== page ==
Met

FIGURE 8.23 Assembly of the Eukaryotic Initiation Complex

A) Assembly of the small subunit plus initiator Met-tRNA involves the binding of factors eIF3 and eIF2.

B) The cap binding protein of eIF4 attaches to the mRNA before it joins the small subunit. C) The mRNA binds to the small subunit via cap binding protein and the 40S initiation complex is assembled. D) Assembly of the large subunit requires factor eIF5. After assembly, eIF2 and eIF3 depart.

mRNA

FIGURE 8.24 Bacterial Ribosomes on Standby During Bad Conditions

Active bacterial ribosomes can become inactive when the RMF protein binds to them. The ribosomes form dimers with the 30S subunits attached to one another. When conditions are favorable, dissociation occurs.

FIGURE 8.24 Bacterial Ribosomes on Standby During Bad Conditions

Active bacterial ribosomes can become inactive when the RMF protein binds to them. The ribosomes form dimers with the 30S subunits attached to one another. When conditions are favorable, dissociation occurs.

^RMF

Active ribosomes

^RMF

Inactive ribosomes the order of assembly of the initiation complex is different. Factor eIF2 binds to the initiator Met-tRNA, factor eIF3 binds to the small (40S) subunit of the ribosome and factor eIF4 binds to the mRNA (via Cap binding protein). These components then assemble to form the initiation complex (Fig. 8.23).

The 40S subunit then moves along the mRNA, starting from the 5'-end, until it finds a start codon. This process is referred to as scanning. Normally the first AUG to be found is used as the start codon, although the sequence surrounding the AUG is important. The consensus is GCCRCCAUGG (R = A or G). If its surrounding sequence is too far from consensus an AUG may be skipped. Once a suitable AUG has been located, eIF5 is needed to allow the 60S subunit to join and for eIF2 and eIF3 to depart.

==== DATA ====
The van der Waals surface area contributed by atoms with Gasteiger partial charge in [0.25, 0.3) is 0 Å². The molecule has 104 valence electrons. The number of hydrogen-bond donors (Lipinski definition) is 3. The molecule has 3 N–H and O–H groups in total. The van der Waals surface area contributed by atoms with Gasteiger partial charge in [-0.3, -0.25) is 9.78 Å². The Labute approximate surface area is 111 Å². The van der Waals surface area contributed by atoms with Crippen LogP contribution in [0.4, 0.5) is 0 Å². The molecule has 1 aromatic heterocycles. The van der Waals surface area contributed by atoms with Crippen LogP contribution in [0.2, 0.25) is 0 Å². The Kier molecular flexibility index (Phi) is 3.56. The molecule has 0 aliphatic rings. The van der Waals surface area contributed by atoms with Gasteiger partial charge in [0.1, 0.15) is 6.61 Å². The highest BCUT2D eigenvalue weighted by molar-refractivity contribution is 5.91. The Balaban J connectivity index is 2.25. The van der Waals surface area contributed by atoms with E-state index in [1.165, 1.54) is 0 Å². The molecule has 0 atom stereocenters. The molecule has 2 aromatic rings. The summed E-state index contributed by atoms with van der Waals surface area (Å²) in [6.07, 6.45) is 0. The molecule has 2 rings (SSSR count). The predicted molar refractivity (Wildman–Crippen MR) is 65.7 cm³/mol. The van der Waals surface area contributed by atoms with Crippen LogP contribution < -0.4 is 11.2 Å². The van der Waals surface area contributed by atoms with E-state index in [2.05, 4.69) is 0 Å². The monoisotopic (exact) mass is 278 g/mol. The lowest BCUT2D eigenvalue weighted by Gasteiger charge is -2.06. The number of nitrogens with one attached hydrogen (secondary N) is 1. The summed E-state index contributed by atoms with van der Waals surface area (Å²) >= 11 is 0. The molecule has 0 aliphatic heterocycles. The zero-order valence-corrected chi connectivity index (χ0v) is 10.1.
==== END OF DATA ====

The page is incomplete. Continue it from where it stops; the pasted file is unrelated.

Protein Synthesis Is Halted When Resources Are Scarce

Proteins make up about two-thirds of the organic matter in a cell and their synthesis consumes a major part of the cell's energy and raw materials. Clearly, when cells run low on nutrients or energy they cannot continue to synthesize proteins at the normal rate. In bacteria, ribosomes are taken out of service during stationary phase or periods of slow growth. A small basic protein, ribosome modulation factor (RMF) binds to ribosomes and inactivates them (Fig. 8.24). The inactive ribosomes exist as dimers. When favorable conditions return, the inactive dimers are disassembled and the ribo-somes are reactivated.

Higher organisms also stop protein synthesis when nutrients or energy run low. However, they do so by inactivating the initiation factors rather than the ribosomes (Fig. 8.25). Initiation factor eIF2 uses energy by hydrolyzing GTP to GDP. After initiation is over, it is released from the ribosome with the GDP still bound. It then binds to eIF2B, which exchanges GDP for GTP, so recycling the eIF2. In times of stress, a kinase phosphorylates eIF2 and prevents the removal of GDP. The GDP bound form of eIF2 cannot initiate translation and protein synthesis is halted.

Exported proteins have a signal sequence at the front.

A Signal Sequence Marks a Protein for Export from the Cell

Once a protein has been made, it must find its correct location. Although cytoplasmic proteins are made in the cell compartment where they belong, other proteins, which do not reside in the cytoplasm, must be transported. Proteins destined to be exported ribosome modulation factor (RMF) Protein that inactivates surplus ribosomes during slow growth or stationary phase in bacteria

When eukaryotes down-regulate the level of protein synthesis, a protein kinase phosphorylates eIF2/GDP. This prevents eIF2B from removing the GDP and eIF2/GDP stays locked in an inactive complex with eIF2B. Absence of active eIF2 decreases the rate of initiation

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